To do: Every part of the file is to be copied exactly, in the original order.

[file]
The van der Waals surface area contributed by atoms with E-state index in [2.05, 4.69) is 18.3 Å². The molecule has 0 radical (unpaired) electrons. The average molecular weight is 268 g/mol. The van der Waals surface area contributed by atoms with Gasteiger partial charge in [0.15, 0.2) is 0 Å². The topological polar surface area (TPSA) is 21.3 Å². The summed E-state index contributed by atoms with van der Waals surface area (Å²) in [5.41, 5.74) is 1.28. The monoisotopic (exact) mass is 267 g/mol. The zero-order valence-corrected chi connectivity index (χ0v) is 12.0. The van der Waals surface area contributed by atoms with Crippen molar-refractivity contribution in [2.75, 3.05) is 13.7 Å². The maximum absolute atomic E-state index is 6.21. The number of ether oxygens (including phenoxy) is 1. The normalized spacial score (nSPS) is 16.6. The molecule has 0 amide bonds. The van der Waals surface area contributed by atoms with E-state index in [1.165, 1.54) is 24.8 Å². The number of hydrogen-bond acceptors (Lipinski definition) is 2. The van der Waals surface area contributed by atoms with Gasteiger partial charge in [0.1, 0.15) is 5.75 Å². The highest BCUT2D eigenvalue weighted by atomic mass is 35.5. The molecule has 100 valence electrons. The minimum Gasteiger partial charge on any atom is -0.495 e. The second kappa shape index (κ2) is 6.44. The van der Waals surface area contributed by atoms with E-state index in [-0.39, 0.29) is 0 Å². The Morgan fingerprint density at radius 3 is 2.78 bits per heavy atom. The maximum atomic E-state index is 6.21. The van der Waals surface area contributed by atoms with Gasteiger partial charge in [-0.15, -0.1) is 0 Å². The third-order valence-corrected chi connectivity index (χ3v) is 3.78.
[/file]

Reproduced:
The van der Waals surface area contributed by atoms with E-state index in [2.05, 4.69) is 18.3 Å². The molecule has 0 radical (unpaired) electrons. The average molecular weight is 268 g/mol. The van der Waals surface area contributed by atoms with Gasteiger partial charge in [0.15, 0.2) is 0 Å². The topological polar surface area (TPSA) is 21.3 Å². The summed E-state index contributed by atoms with van der Waals surface area (Å²) in [5.41, 5.74) is 1.28. The monoisotopic (exact) mass is 267 g/mol. The zero-order valence-corrected chi connectivity index (χ0v) is 12.0. The van der Waals surface area contributed by atoms with Crippen molar-refractivity contribution in [2.75, 3.05) is 13.7 Å². The maximum absolute atomic E-state index is 6.21. The number of ether oxygens (including phenoxy) is 1. The normalized spacial score (nSPS) is 16.6. The molecule has 0 amide bonds. The van der Waals surface area contributed by atoms with E-state index in [1.165, 1.54) is 24.8 Å². The number of hydrogen-bond acceptors (Lipinski definition) is 2. The van der Waals surface area contributed by atoms with Gasteiger partial charge in [0.1, 0.15) is 5.75 Å². The highest BCUT2D eigenvalue weighted by atomic mass is 35.5. The molecule has 100 valence electrons. The minimum Gasteiger partial charge on any atom is -0.495 e. The second kappa shape index (κ2) is 6.44. The van der Waals surface area contributed by atoms with E-state index in [-0.39, 0.29) is 0 Å². The Morgan fingerprint density at radius 3 is 2.78 bits per heavy atom. The maximum atomic E-state index is 6.21. The van der Waals surface area contributed by atoms with Gasteiger partial charge in [-0.15, -0.1) is 0 Å². The third-order valence-corrected chi connectivity index (χ3v) is 3.78.